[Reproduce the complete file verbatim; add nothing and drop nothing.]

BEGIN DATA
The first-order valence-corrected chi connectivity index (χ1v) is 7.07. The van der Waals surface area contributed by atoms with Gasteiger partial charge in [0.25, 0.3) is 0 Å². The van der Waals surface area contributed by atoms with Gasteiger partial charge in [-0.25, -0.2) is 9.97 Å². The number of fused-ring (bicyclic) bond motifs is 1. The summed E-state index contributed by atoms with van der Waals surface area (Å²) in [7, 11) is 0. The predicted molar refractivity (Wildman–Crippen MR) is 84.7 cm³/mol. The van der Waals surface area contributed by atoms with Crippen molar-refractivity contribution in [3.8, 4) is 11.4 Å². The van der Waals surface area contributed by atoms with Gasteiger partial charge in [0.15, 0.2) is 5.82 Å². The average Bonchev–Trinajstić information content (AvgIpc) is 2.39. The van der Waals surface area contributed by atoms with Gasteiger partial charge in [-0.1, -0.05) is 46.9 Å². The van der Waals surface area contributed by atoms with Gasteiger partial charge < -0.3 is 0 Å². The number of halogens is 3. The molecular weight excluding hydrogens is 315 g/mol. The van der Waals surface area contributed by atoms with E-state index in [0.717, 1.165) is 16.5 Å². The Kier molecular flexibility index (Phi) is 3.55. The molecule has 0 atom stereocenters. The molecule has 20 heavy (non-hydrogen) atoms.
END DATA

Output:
The first-order valence-corrected chi connectivity index (χ1v) is 7.07. The van der Waals surface area contributed by atoms with Gasteiger partial charge in [0.25, 0.3) is 0 Å². The van der Waals surface area contributed by atoms with Gasteiger partial charge in [-0.25, -0.2) is 9.97 Å². The number of fused-ring (bicyclic) bond motifs is 1. The summed E-state index contributed by atoms with van der Waals surface area (Å²) in [7, 11) is 0. The predicted molar refractivity (Wildman–Crippen MR) is 84.7 cm³/mol. The van der Waals surface area contributed by atoms with Crippen molar-refractivity contribution in [3.8, 4) is 11.4 Å². The van der Waals surface area contributed by atoms with Gasteiger partial charge in [0.15, 0.2) is 5.82 Å². The average Bonchev–Trinajstić information content (AvgIpc) is 2.39. The van der Waals surface area contributed by atoms with Gasteiger partial charge in [-0.1, -0.05) is 46.9 Å². The van der Waals surface area contributed by atoms with Gasteiger partial charge < -0.3 is 0 Å². The number of halogens is 3. The molecular weight excluding hydrogens is 315 g/mol. The van der Waals surface area contributed by atoms with E-state index in [0.717, 1.165) is 16.5 Å². The Kier molecular flexibility index (Phi) is 3.55. The molecule has 0 atom stereocenters. The molecule has 20 heavy (non-hydrogen) atoms.